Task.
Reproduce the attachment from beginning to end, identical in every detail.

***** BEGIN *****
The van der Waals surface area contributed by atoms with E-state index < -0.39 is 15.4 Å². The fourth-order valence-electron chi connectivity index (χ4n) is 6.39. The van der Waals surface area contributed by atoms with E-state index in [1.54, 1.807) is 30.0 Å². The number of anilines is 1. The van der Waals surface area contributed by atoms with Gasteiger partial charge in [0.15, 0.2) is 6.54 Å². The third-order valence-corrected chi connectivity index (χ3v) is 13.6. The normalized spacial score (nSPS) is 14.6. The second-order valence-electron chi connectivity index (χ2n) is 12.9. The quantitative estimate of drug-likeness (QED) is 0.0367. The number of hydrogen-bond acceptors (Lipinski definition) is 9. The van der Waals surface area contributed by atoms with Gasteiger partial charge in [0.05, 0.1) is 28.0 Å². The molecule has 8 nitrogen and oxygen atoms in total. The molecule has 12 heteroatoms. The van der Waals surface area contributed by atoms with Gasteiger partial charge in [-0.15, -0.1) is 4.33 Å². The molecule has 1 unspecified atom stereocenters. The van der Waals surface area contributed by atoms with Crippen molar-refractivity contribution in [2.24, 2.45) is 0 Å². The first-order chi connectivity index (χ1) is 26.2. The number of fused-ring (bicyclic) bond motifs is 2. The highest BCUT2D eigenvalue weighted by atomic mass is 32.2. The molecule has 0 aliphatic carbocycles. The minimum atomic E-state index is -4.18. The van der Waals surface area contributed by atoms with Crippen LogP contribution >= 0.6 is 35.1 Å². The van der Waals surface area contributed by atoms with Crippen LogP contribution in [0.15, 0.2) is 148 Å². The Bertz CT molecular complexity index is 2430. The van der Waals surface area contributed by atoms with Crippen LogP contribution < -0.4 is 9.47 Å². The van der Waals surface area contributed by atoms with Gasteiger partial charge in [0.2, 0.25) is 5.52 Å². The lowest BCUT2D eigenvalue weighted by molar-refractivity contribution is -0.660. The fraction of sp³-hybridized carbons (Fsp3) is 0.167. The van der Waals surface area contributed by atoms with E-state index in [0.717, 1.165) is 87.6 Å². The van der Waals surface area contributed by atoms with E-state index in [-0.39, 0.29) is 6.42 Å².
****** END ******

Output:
The van der Waals surface area contributed by atoms with E-state index < -0.39 is 15.4 Å². The fourth-order valence-electron chi connectivity index (χ4n) is 6.39. The van der Waals surface area contributed by atoms with E-state index in [1.54, 1.807) is 30.0 Å². The number of anilines is 1. The van der Waals surface area contributed by atoms with Gasteiger partial charge in [0.15, 0.2) is 6.54 Å². The third-order valence-corrected chi connectivity index (χ3v) is 13.6. The normalized spacial score (nSPS) is 14.6. The second-order valence-electron chi connectivity index (χ2n) is 12.9. The quantitative estimate of drug-likeness (QED) is 0.0367. The number of hydrogen-bond acceptors (Lipinski definition) is 9. The van der Waals surface area contributed by atoms with Gasteiger partial charge in [0.05, 0.1) is 28.0 Å². The molecule has 8 nitrogen and oxygen atoms in total. The molecule has 12 heteroatoms. The van der Waals surface area contributed by atoms with Gasteiger partial charge in [-0.15, -0.1) is 4.33 Å². The molecule has 1 unspecified atom stereocenters. The van der Waals surface area contributed by atoms with Crippen molar-refractivity contribution in [2.24, 2.45) is 0 Å². The first-order chi connectivity index (χ1) is 26.2. The number of fused-ring (bicyclic) bond motifs is 2. The highest BCUT2D eigenvalue weighted by atomic mass is 32.2. The molecule has 0 aliphatic carbocycles. The minimum atomic E-state index is -4.18. The van der Waals surface area contributed by atoms with Crippen LogP contribution >= 0.6 is 35.1 Å². The van der Waals surface area contributed by atoms with Crippen LogP contribution in [0.15, 0.2) is 148 Å². The Bertz CT molecular complexity index is 2430. The van der Waals surface area contributed by atoms with Crippen LogP contribution < -0.4 is 9.47 Å². The van der Waals surface area contributed by atoms with Gasteiger partial charge in [0.2, 0.25) is 5.52 Å². The lowest BCUT2D eigenvalue weighted by molar-refractivity contribution is -0.660. The fraction of sp³-hybridized carbons (Fsp3) is 0.167. The van der Waals surface area contributed by atoms with E-state index in [0.717, 1.165) is 87.6 Å². The van der Waals surface area contributed by atoms with E-state index in [-0.39, 0.29) is 6.42 Å².